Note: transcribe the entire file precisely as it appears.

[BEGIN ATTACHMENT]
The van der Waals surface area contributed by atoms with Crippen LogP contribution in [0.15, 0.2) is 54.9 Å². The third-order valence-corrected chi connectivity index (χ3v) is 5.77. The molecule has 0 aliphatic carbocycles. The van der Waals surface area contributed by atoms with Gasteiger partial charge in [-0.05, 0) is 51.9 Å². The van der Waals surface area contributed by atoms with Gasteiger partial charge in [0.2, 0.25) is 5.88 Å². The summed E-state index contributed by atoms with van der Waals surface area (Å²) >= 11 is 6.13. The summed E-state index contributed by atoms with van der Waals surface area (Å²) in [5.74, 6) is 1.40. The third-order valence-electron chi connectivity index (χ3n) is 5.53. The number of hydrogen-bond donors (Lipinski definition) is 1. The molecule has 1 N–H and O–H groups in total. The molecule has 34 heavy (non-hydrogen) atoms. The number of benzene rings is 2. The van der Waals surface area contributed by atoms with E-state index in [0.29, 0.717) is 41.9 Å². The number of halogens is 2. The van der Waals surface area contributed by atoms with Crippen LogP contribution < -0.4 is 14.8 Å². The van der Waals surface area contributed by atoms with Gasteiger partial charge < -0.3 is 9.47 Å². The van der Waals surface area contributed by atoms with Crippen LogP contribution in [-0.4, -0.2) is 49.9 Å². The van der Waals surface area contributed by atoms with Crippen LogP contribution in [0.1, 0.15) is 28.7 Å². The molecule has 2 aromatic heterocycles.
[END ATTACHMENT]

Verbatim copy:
The van der Waals surface area contributed by atoms with Crippen LogP contribution in [0.15, 0.2) is 54.9 Å². The third-order valence-corrected chi connectivity index (χ3v) is 5.77. The molecule has 0 aliphatic carbocycles. The van der Waals surface area contributed by atoms with Gasteiger partial charge in [-0.05, 0) is 51.9 Å². The van der Waals surface area contributed by atoms with Gasteiger partial charge in [0.2, 0.25) is 5.88 Å². The summed E-state index contributed by atoms with van der Waals surface area (Å²) >= 11 is 6.13. The summed E-state index contributed by atoms with van der Waals surface area (Å²) in [5.74, 6) is 1.40. The third-order valence-electron chi connectivity index (χ3n) is 5.53. The number of hydrogen-bond donors (Lipinski definition) is 1. The molecule has 1 N–H and O–H groups in total. The molecule has 34 heavy (non-hydrogen) atoms. The number of benzene rings is 2. The van der Waals surface area contributed by atoms with E-state index in [0.29, 0.717) is 41.9 Å². The number of halogens is 2. The van der Waals surface area contributed by atoms with Crippen LogP contribution < -0.4 is 14.8 Å². The van der Waals surface area contributed by atoms with Gasteiger partial charge < -0.3 is 9.47 Å². The van der Waals surface area contributed by atoms with Crippen LogP contribution in [-0.4, -0.2) is 49.9 Å². The van der Waals surface area contributed by atoms with Crippen LogP contribution in [0.1, 0.15) is 28.7 Å². The molecule has 2 aromatic heterocycles.